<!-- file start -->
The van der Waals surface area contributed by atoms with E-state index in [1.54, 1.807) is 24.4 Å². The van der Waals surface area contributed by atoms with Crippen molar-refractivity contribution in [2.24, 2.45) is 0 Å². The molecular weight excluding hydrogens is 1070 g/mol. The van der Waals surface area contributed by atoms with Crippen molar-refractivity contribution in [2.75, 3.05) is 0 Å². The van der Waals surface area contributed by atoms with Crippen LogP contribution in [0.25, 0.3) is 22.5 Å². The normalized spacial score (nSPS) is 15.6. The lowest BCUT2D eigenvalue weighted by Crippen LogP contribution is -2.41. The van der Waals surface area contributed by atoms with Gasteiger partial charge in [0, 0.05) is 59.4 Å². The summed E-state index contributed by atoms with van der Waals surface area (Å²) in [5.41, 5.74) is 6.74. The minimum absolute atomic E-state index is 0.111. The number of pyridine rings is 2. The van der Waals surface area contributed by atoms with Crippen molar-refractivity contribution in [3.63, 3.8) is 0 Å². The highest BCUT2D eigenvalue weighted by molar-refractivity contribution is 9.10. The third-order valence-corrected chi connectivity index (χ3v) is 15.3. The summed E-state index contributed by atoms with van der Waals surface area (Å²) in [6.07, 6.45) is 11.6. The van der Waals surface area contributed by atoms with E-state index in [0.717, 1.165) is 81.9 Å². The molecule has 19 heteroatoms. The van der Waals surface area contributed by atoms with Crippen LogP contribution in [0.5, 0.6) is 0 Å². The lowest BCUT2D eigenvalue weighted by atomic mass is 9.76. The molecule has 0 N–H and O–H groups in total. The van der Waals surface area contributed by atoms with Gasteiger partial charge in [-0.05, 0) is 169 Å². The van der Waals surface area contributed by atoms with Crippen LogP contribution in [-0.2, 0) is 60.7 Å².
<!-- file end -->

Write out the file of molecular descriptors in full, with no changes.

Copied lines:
The van der Waals surface area contributed by atoms with E-state index in [1.54, 1.807) is 24.4 Å². The van der Waals surface area contributed by atoms with Crippen molar-refractivity contribution in [2.24, 2.45) is 0 Å². The molecular weight excluding hydrogens is 1070 g/mol. The van der Waals surface area contributed by atoms with Crippen molar-refractivity contribution in [2.75, 3.05) is 0 Å². The van der Waals surface area contributed by atoms with Crippen LogP contribution in [0.25, 0.3) is 22.5 Å². The normalized spacial score (nSPS) is 15.6. The lowest BCUT2D eigenvalue weighted by Crippen LogP contribution is -2.41. The van der Waals surface area contributed by atoms with Gasteiger partial charge in [0, 0.05) is 59.4 Å². The summed E-state index contributed by atoms with van der Waals surface area (Å²) in [5.41, 5.74) is 6.74. The minimum absolute atomic E-state index is 0.111. The number of pyridine rings is 2. The van der Waals surface area contributed by atoms with Crippen molar-refractivity contribution in [3.63, 3.8) is 0 Å². The highest BCUT2D eigenvalue weighted by molar-refractivity contribution is 9.10. The third-order valence-corrected chi connectivity index (χ3v) is 15.3. The summed E-state index contributed by atoms with van der Waals surface area (Å²) in [6.07, 6.45) is 11.6. The van der Waals surface area contributed by atoms with E-state index in [0.717, 1.165) is 81.9 Å². The molecule has 19 heteroatoms. The van der Waals surface area contributed by atoms with Crippen LogP contribution in [0.5, 0.6) is 0 Å². The lowest BCUT2D eigenvalue weighted by atomic mass is 9.76. The molecule has 0 N–H and O–H groups in total. The van der Waals surface area contributed by atoms with Gasteiger partial charge in [-0.05, 0) is 169 Å². The van der Waals surface area contributed by atoms with Crippen LogP contribution in [-0.2, 0) is 60.7 Å².